When you speak, do you use fillers? Do you often say: uh, um, you know, like, er, or well? Or do you have a sing song voice and every sentence you finish sounds like a question? People commonly use fillers because they do not know what they are going to say or they are nervous or sometimes it is a habit.
On Monday, I gave a lecture on Haiti and food insecurity to a graduate sustainable communities class. The lecture was well received, the students asked great questions, and overall I didn’t feel as nervous as I sometimes get before public speaking. After the class, I asked one of the students, who happens to be a friend his opinion. He told me I didn’t look nervous, I had a strong command of the topic, but I used the phrase ‘I think’ too much and instead, I should firmly say what I mean. That was excellent feedback and I realized ‘I think’ is my filler.
Perhaps it is better to have ‘I think’ as my filler than ‘um,’ but I still find it problematic especially since I plan on having a career in academia. In order to graduate from my doctoral program I need to pass a written and oral exam and defend my dissertation research. Using the word ‘I think’ could potentially stop me from passing the oral components of my program. I am supposed to have a strong command of my topic and be well versed in the literature. At this stage in my career, ‘I think’ needs to leave my vocabulary and I need to have confidence in my opinions.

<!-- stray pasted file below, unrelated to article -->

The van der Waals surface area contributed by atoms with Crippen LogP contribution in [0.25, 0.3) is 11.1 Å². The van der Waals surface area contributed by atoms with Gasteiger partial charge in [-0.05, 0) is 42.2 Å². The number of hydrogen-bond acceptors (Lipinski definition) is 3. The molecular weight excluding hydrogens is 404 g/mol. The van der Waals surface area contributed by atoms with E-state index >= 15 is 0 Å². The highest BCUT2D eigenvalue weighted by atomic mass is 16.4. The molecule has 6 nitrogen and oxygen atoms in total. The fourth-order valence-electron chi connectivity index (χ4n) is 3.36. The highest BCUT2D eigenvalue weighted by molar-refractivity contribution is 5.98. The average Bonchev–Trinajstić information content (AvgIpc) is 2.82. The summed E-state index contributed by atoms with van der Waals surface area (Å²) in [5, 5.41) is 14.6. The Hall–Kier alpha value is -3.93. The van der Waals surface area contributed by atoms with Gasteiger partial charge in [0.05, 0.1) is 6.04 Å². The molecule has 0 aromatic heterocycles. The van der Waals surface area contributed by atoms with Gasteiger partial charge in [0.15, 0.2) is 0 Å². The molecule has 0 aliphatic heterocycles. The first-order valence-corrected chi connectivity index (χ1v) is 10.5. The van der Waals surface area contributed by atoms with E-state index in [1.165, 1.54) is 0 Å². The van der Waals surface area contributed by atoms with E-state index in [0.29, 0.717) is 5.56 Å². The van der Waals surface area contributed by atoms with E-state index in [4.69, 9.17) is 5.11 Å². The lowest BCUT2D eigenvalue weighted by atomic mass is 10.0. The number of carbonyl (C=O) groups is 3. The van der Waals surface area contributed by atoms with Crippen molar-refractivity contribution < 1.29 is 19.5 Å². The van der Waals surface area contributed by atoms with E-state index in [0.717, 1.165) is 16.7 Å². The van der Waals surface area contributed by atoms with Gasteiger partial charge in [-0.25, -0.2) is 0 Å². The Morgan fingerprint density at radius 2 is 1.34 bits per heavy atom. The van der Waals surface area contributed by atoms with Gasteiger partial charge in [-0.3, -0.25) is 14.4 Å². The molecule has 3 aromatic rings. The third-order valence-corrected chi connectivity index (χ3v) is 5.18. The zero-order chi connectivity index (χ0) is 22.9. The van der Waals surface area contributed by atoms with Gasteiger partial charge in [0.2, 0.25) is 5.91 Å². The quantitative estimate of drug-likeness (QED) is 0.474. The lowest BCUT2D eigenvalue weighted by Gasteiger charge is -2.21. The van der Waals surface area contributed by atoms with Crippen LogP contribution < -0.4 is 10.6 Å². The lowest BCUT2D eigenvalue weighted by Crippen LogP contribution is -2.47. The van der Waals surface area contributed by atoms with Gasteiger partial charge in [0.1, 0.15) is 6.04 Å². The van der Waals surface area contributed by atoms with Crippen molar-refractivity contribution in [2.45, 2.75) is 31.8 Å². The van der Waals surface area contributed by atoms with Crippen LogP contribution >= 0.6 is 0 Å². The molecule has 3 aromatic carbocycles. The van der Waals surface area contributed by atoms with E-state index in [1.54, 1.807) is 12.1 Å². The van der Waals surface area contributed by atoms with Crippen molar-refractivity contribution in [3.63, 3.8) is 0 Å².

Does the way you talk influence your career advancement? In some cases it could. If a persons speech is irritating, but they are extremely knowledgeable, it could just slow down advancement or have people prejudge. But why chance it? Fix the speech issues and watch the doors open.
I encourage you all to seek feedback from trusted friends, family, colleagues, and even strangers. Find out what needs work and work on it. You never know if it is ‘um, like, or you know’ that is holding you back from a promotion, job, or internship.
An urban planning PhD student finding peace in creating a balance between the mind, body, soul, & environment.
Photo Credit: David Patrick